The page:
Cedar Pass Campground
Today was supposed to be a travel day, but due to weather conditions, we’ve decided to stay another day. Last night, about an hour after we got home from David and Sherry’s, the wind started to pick up. It was really strong and we definitely could feel it. Winds were at 20-30 MPH with gusts up into the 40’s. This lasted all night long and into the morning hours today. We were very concerned about traveling today. We watched as the campground slowly emptied out. We saw David and Sherry leave too. They were heading east toward Mitchell. The winds were out of the northwest, so they had a tailwind. We would have been heading west right into the wind, so we stayed right here for another day.
I wanted to go to the Minuteman Missile National Historic Site. The starting point is the visitor contact station located about three miles north of the northeast entrance to the Badlands at exit 131 off Interstate 90. The contact station has some exhibits and a video. It’s also where you signup for the free ranger guided tour and get your tickets. The tour takes place a few miles west of the visitor contact station at the Launch Control Facility Delta-01. Only six people can go on the tour at a time because the elevator which takes visitors down to the Launch Control Center only holds seven people. The Launch Control Center is where two people would be locked into for 24 hours at a time. This is where the strike command would be sent and carried out if required. The support staff stayed in the building above ground. South Dakota’s Minuteman Missile field consisted of 150 underground silos and 15 Launch Control Facilities and covered 13,500 square miles. Here’s a picture of the Launch Control Center Delta-01.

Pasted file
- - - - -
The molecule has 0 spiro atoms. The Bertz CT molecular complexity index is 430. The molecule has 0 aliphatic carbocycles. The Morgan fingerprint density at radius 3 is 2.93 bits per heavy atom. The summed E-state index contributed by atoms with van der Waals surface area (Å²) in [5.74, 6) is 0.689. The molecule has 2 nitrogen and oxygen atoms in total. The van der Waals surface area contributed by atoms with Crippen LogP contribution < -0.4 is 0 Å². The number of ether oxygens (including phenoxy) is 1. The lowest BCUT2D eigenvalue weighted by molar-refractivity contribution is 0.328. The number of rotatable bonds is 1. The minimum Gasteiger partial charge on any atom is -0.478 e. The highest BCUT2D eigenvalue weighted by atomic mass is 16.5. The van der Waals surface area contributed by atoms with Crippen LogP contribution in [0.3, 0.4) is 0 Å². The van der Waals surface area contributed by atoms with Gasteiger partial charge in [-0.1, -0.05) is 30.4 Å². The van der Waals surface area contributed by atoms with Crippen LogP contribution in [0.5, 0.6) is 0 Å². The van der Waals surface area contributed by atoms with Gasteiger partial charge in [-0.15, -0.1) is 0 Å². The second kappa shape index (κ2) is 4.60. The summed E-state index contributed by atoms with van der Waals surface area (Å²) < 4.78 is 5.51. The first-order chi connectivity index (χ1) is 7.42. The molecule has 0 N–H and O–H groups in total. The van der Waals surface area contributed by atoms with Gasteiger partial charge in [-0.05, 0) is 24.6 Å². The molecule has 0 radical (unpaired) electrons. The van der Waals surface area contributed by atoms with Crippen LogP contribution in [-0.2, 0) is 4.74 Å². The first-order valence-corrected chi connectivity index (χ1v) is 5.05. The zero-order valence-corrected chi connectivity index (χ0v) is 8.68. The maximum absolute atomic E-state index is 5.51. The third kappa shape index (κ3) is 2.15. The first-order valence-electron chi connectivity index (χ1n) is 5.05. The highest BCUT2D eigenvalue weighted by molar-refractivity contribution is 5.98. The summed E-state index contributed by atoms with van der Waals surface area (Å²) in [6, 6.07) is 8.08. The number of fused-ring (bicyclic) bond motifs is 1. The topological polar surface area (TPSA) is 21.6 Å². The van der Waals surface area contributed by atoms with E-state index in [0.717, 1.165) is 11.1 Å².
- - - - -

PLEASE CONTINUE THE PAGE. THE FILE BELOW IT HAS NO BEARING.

The armored vehicle used to travel to the missile silos known as Launch Facilities.
There were two work stations inside the Launch Control Center. Here’s one of them, with a closer view of the keyhole where one of the two keys would be inserted if the launch command was made.
The second workstation and keyhole.
The two workstations/keyholes were far enough apart that it required two people to insert and turn the keys. One person could not reach both keys. The Control Center door was about three feet thick and had this artwork on it inspired by Domino’s Pizza.
A Minuteman Missile could strike a target up to 6,300 miles away in about 30 minutes.
Apparently they didn’t have spell check back then…
Here’s the backup exit in case the elevator stopped working. We would’ve been required to climb this if the elevator had malfunctioned. Luckily, it didn’t.
This guided tour was very informative and interesting. It wasn’t strenuous, and it was free. After the tour we headed over to Launch Facility Delta-09. It was a few miles west of the Launch Control Center on the other side of I90. Here’s the sign on the fence around the missile silo.
Under the glass viewing dome is an unarmed Minuteman Missile.
Here’s some of the information…
Both sites, the Launch Control Center and the Launch Facility, are in full view from I90. This was a very interesting site to visit and is a part of this country’s history that we all experienced.
Here’s a sunset picture to close with today.